1.2 Chemical elements

Atoms of the same atomic number behave virtually identically in chemical reactions. They are therefore given the same chemical name and chemical symbol. For example, the atom of atomic number 6, which is shown in Figure 1, is a carbon atom, whose symbol is C. All materials are made of atoms, but there is a special class of substan
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Introduction

This unit is an adapted extract from the course The molecular world (S205)

This unit will provide you with a detailed understanding of some of the important problems and topics that are being studied by the chemists of today, and of the ways in which associated problems might be solved by chemical methods. But to acquire this understanding you must have a good grasp of fundamental chemic
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Acknowledgements

The material acknowledged below is Proprietary (see terms and conditions) and used under licence (not subject to Creative Commons licence).

The content is from SM358_1 Book 1 Wave Mechanics – Chapter 7 Scattering and Tunnelling, pages 178–209.

Grateful acknowledgement is made to the following sources
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5.4 The scanning tunnelling microscope

The scanning tunnelling microscope (STM) is a device of such extraordinary sensitivity that it can reveal the distribution of individual atoms on the surface of a sample. It can also be used to manipulate atoms and even to promote chemical reactions between specific atoms. The first STM was developed in 1981 at the IBM Laboratories in Zurich by Gerd Binnig and Heinrich Rohrer. Their achievement was recognised by the award of the 1986 Nobel prize for physics.

In an STM the sample
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3.4 Probability currents

The expressions we have derived for reflection and transmission coefficients were based on the assumption that the intensity of a beam is the product of the speed of its particles and their linear number density. This assumption seems very natural from the viewpoint of classical physics, but we should always be wary about carrying over classical ideas into quantum physics. In this section we shall establish a general quantum-mechanical formula for the beam intensity. The formula will be consi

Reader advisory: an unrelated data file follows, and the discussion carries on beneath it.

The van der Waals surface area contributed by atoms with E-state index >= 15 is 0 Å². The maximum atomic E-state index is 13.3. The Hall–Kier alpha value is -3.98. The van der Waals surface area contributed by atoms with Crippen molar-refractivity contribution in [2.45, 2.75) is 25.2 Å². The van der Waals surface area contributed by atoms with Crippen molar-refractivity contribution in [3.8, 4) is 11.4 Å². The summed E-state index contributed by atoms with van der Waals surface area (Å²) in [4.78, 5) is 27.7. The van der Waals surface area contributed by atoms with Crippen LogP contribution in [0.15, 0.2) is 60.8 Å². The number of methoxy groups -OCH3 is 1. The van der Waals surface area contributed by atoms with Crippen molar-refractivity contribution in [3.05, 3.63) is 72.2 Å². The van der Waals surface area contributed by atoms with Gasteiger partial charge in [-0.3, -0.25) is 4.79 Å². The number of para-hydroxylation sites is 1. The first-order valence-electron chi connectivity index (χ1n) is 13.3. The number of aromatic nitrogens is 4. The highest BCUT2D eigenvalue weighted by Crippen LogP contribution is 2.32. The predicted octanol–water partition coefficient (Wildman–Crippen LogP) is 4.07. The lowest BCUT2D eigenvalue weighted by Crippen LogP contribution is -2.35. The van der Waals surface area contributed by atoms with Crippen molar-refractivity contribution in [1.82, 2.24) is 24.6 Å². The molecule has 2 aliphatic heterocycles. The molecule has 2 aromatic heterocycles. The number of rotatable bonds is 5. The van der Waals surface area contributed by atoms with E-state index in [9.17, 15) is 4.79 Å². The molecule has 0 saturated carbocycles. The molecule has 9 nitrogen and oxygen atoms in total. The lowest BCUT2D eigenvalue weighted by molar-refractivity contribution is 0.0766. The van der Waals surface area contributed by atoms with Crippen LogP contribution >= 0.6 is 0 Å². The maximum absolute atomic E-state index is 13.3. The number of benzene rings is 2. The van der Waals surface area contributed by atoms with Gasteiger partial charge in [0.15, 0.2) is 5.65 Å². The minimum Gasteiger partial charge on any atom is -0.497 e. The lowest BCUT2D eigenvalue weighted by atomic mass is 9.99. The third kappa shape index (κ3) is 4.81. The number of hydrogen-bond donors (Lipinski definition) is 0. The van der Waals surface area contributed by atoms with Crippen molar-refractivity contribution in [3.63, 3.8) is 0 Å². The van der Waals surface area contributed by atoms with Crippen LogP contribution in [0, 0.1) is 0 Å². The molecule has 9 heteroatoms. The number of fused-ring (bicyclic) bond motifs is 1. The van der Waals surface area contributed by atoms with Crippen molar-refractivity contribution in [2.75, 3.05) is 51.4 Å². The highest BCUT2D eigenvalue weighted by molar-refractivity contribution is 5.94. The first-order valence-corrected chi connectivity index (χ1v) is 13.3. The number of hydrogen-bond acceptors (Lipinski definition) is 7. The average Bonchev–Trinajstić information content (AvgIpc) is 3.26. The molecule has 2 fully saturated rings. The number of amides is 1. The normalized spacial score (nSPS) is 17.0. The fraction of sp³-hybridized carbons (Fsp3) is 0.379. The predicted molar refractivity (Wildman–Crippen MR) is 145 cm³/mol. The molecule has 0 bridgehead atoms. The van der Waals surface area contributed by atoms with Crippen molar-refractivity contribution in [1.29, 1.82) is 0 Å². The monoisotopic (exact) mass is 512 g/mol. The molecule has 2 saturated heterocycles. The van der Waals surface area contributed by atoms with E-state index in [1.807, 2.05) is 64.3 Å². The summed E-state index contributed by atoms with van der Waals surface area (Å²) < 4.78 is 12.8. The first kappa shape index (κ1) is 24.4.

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11 Additional resources

Bandolier (2005) Statins: when should you take the tablet?

British Red Cross (2007) First aid guidelines in the UK

Cardiac Risk in the Young (2003) When a young person dies suddenly

Clay, R. A. (2001) Research to the heart of the matter

Department of Health (2000) National Service Framework for coronary heart disease, Chapter 4

Department of Health (2007) The coronary heart disease National Service Framework: shaping the future: progress report 2006

The Nat
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9 Summary

Now you will be very familiar with cardiovascular diseases, their development and their diagnosis. You will also know their treatment and many of the cardiovascular disease risk factors – what they are and how they can be influenced positively to minimise cardiovascular diseases. You will understand the overall importance of a balanced diet, regular exercise and weight management (guided by adiposity measurements) throughout life, to maintain cardiac and vascular health. You will also be a
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3.2.1 Fats

Fats, also known as lipids, are important components of living tissues, and are used by the body for making cell membranes and for storing energy. Fats come in a variety of different biochemical types, which may be obtained from the diet or can be synthesised within the body. Many cells of the body can convert certain types of fat into others, but by preference, fats will be obtained from the diet, if available. The fatty acids that cannot be synthesised by the body and therefore must
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1 Developing modelling skills

The main teaching text of this unit is provided in the workbook below. The answers to the exercises that you'll find throughout the workbook are given in the answer book. You can access it by clicking on the link under the workbook.